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Travel vs articulation. The two are not the same.
The Grand Cherokee has 4.6" of travel, 5.5" of articulation.
The Wrangler has approx. 8" of travel 16"+ of articulation.*
Without a control point and reference, the figures above are meaningless, that is why Jeep once used VCI.



*depending upon model and options.
 

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Wouldn't articulation and wheel travel be the same for independent suspension vehicles?
 

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Not necessarily. Travel is just the hard limit of how far one side of the suspension can physically move. Articulation is more or less how much the sides of the suspension can move relative to each other. Articulation is more of a function of the various settings of the suspension, such as spring rate and the anti-sway bar stiffness.

Given that the Cherokee will probably have a "solid" and "confident" ride, it will likely use stiff anti-sway bars and have fairly firm springs which limit articulation.
 

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MoparNorm said:
Travel vs articulation. The two are not the same.
The Grand Cherokee has 4.6" of travel, 5.5" of articulation.
The Wrangler has approx. 8" of travel 16"+ of articulation.*
Without a control point and reference, the figures above are meaningless, that is why Jeep once used VCI.
*depending upon model and options.
Thanks....fixed it.
 

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AutoTechnician said:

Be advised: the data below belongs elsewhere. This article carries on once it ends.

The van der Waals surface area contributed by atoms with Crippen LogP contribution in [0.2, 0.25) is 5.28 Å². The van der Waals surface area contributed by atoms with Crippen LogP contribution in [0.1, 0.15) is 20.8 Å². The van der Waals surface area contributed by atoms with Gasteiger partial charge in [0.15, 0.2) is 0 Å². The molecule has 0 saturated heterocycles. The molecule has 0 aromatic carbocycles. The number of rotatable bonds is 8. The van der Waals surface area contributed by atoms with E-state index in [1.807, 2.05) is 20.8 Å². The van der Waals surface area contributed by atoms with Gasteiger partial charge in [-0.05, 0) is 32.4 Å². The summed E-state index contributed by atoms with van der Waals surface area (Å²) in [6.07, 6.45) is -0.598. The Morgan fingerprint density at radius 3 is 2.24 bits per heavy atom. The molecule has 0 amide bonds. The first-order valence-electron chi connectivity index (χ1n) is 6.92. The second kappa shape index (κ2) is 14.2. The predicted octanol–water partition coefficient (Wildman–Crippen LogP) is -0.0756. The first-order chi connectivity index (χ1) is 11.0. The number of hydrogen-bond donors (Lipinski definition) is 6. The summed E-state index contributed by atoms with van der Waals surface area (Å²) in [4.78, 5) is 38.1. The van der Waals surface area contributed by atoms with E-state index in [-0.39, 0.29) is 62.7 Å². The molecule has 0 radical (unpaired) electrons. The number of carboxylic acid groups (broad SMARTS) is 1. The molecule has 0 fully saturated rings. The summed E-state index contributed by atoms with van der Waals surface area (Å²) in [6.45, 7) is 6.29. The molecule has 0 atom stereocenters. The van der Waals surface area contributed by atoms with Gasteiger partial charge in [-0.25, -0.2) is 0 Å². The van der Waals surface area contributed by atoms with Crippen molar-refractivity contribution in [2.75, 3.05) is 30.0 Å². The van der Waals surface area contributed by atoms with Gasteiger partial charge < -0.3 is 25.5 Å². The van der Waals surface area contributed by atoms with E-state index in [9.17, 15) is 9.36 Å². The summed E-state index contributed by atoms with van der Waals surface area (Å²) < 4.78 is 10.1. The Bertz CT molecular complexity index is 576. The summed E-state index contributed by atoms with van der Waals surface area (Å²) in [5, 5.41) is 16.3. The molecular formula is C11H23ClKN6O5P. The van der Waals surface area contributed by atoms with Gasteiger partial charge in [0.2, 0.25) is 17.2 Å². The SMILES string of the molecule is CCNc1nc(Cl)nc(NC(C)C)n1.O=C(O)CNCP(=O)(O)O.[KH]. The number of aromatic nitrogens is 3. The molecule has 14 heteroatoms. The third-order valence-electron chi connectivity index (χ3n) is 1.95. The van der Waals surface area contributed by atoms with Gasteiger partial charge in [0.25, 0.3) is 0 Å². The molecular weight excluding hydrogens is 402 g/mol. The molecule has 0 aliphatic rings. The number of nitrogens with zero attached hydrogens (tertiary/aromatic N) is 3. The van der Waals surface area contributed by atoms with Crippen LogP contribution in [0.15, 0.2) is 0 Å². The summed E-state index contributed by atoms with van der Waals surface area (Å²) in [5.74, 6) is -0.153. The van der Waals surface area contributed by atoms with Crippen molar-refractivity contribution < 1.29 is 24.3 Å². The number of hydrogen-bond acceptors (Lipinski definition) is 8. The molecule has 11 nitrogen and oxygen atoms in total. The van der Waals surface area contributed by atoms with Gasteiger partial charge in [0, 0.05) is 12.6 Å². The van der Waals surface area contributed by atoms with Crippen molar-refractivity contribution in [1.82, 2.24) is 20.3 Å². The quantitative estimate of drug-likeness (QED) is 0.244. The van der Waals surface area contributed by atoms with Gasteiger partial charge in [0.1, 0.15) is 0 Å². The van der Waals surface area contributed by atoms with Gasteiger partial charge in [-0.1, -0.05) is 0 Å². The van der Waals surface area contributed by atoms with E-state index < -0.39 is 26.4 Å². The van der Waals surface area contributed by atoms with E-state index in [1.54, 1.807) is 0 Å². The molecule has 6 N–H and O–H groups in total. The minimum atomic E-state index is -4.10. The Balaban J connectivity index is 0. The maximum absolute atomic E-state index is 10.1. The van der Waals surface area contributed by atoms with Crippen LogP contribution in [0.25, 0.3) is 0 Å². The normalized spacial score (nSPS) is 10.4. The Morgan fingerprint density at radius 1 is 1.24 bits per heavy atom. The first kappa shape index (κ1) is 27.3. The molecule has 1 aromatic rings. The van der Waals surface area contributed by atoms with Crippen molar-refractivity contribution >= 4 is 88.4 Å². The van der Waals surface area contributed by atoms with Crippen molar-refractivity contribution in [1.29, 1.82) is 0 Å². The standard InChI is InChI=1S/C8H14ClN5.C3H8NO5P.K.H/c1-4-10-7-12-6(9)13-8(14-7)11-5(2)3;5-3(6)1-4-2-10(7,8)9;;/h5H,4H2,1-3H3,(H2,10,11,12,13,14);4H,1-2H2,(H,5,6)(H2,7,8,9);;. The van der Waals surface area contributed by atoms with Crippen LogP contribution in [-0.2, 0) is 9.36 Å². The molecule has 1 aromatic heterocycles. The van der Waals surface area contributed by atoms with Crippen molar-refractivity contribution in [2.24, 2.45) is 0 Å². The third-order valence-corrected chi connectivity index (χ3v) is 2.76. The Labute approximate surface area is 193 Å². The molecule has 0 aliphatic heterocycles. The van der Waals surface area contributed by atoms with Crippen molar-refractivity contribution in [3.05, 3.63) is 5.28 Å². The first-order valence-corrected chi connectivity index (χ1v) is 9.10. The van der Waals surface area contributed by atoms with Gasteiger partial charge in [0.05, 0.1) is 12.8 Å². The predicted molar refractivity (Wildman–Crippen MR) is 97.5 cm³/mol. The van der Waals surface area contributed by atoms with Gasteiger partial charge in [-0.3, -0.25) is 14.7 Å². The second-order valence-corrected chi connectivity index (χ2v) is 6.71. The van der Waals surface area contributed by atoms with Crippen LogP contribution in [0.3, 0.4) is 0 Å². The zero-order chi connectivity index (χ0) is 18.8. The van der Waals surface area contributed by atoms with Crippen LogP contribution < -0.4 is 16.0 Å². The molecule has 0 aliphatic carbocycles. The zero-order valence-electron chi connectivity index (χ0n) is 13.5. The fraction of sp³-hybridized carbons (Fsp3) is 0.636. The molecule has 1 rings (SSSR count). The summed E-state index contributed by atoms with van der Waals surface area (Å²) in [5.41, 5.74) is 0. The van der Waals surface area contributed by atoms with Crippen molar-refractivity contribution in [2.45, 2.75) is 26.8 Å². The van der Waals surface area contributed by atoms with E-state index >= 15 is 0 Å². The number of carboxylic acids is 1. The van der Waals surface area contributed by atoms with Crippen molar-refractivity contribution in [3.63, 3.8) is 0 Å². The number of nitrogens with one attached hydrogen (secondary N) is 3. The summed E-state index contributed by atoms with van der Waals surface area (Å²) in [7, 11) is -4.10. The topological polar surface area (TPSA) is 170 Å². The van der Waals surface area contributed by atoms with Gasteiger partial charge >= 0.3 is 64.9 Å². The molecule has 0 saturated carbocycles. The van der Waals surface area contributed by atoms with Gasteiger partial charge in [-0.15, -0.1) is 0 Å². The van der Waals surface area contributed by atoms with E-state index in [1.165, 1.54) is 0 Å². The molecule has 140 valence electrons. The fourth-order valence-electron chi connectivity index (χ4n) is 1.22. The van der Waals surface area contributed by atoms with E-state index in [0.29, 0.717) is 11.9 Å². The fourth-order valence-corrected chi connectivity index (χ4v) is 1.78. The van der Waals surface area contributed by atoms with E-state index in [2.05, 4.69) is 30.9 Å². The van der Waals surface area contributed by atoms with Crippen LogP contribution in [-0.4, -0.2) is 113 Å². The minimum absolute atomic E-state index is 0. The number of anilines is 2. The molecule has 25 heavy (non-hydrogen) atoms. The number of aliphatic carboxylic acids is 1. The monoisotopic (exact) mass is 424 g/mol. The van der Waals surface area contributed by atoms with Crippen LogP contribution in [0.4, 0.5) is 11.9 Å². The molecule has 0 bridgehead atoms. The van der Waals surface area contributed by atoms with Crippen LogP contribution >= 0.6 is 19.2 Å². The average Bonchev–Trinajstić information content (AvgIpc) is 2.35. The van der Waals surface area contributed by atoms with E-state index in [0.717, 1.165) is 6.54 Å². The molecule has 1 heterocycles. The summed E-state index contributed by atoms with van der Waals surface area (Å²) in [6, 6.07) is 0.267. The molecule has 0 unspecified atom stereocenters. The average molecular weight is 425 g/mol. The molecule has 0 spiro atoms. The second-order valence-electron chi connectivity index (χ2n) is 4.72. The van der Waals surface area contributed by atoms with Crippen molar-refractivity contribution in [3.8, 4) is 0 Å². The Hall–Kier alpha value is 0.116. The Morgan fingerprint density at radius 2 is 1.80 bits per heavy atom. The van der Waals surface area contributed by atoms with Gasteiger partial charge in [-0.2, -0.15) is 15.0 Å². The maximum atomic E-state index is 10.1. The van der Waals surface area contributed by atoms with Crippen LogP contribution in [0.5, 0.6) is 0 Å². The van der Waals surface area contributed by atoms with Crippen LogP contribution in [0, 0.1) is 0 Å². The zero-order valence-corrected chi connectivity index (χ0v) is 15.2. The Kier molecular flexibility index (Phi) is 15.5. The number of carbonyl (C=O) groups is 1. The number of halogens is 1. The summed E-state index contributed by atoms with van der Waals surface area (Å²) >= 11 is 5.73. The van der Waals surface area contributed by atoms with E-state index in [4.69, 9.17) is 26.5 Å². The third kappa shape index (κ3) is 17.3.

Not necessarily. Travel is just the hard limit of how far one side of the suspension can physically move. Articulation is more or less how much the sides of the suspension can move relative to each other. Articulation is more of a function of the various settings of the suspension, such as spring rate and the anti-sway bar stiffness.

Given that the Cherokee will probably have a "solid" and "confident" ride, it will likely use stiff anti-sway bars and have fairly firm springs which limit articulation.
Good answer.
Articulation also translates into cabin attitude, in real world terms, "how much does the cabin lean while traversing obstacles?"
If you have 12" of articulation and are traversing over a 14" hole, it might be possible to only alter the cabin attitude by 2".
However as shown in the KL on the Rubicon photos, dropping a wheel into a 30" hole, could result in 18" of air, or cabin tilt.
 

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AutoTechnician said:
Not necessarily. Travel is just the hard limit of how far one side of the suspension can physically move. Articulation is more or less how much the sides of the suspension can move relative to each other. Articulation is more of a function of the various settings of the suspension, such as spring rate and the anti-sway bar stiffness.

Given that the Cherokee will probably have a "solid" and "confident" ride, it will likely use stiff anti-sway bars and have fairly firm springs which limit articulation.